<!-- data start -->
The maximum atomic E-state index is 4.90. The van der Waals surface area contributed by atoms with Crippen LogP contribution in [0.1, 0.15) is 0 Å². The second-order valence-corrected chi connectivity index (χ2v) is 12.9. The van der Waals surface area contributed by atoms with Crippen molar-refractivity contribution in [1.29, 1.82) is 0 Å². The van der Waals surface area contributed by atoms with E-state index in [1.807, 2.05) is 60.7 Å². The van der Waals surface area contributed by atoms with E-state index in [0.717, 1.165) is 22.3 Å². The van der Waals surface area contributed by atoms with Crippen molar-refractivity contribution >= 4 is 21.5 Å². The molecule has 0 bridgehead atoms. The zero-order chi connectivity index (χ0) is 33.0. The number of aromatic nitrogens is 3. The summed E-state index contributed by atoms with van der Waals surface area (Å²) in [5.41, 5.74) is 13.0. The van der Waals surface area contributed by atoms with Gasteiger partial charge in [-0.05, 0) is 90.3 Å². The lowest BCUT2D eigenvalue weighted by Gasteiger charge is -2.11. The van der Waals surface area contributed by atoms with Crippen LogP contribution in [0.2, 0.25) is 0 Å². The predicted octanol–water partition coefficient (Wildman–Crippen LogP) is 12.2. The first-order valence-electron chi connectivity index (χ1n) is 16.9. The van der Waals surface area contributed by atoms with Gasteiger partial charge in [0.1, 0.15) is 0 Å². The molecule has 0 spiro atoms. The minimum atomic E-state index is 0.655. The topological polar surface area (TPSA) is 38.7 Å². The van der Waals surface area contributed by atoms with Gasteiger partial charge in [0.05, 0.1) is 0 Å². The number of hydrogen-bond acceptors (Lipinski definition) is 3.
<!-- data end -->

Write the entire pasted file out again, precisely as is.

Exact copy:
The maximum atomic E-state index is 4.90. The van der Waals surface area contributed by atoms with Crippen LogP contribution in [0.1, 0.15) is 0 Å². The second-order valence-corrected chi connectivity index (χ2v) is 12.9. The van der Waals surface area contributed by atoms with Crippen molar-refractivity contribution in [1.29, 1.82) is 0 Å². The van der Waals surface area contributed by atoms with E-state index in [1.807, 2.05) is 60.7 Å². The van der Waals surface area contributed by atoms with E-state index in [0.717, 1.165) is 22.3 Å². The van der Waals surface area contributed by atoms with Crippen molar-refractivity contribution >= 4 is 21.5 Å². The molecule has 0 bridgehead atoms. The zero-order chi connectivity index (χ0) is 33.0. The number of aromatic nitrogens is 3. The summed E-state index contributed by atoms with van der Waals surface area (Å²) in [5.41, 5.74) is 13.0. The van der Waals surface area contributed by atoms with Gasteiger partial charge in [-0.05, 0) is 90.3 Å². The lowest BCUT2D eigenvalue weighted by Gasteiger charge is -2.11. The van der Waals surface area contributed by atoms with Crippen LogP contribution in [0.2, 0.25) is 0 Å². The predicted octanol–water partition coefficient (Wildman–Crippen LogP) is 12.2. The first-order valence-electron chi connectivity index (χ1n) is 16.9. The van der Waals surface area contributed by atoms with Gasteiger partial charge in [0.1, 0.15) is 0 Å². The molecule has 0 spiro atoms. The minimum atomic E-state index is 0.655. The topological polar surface area (TPSA) is 38.7 Å². The van der Waals surface area contributed by atoms with Gasteiger partial charge in [0.05, 0.1) is 0 Å². The number of hydrogen-bond acceptors (Lipinski definition) is 3.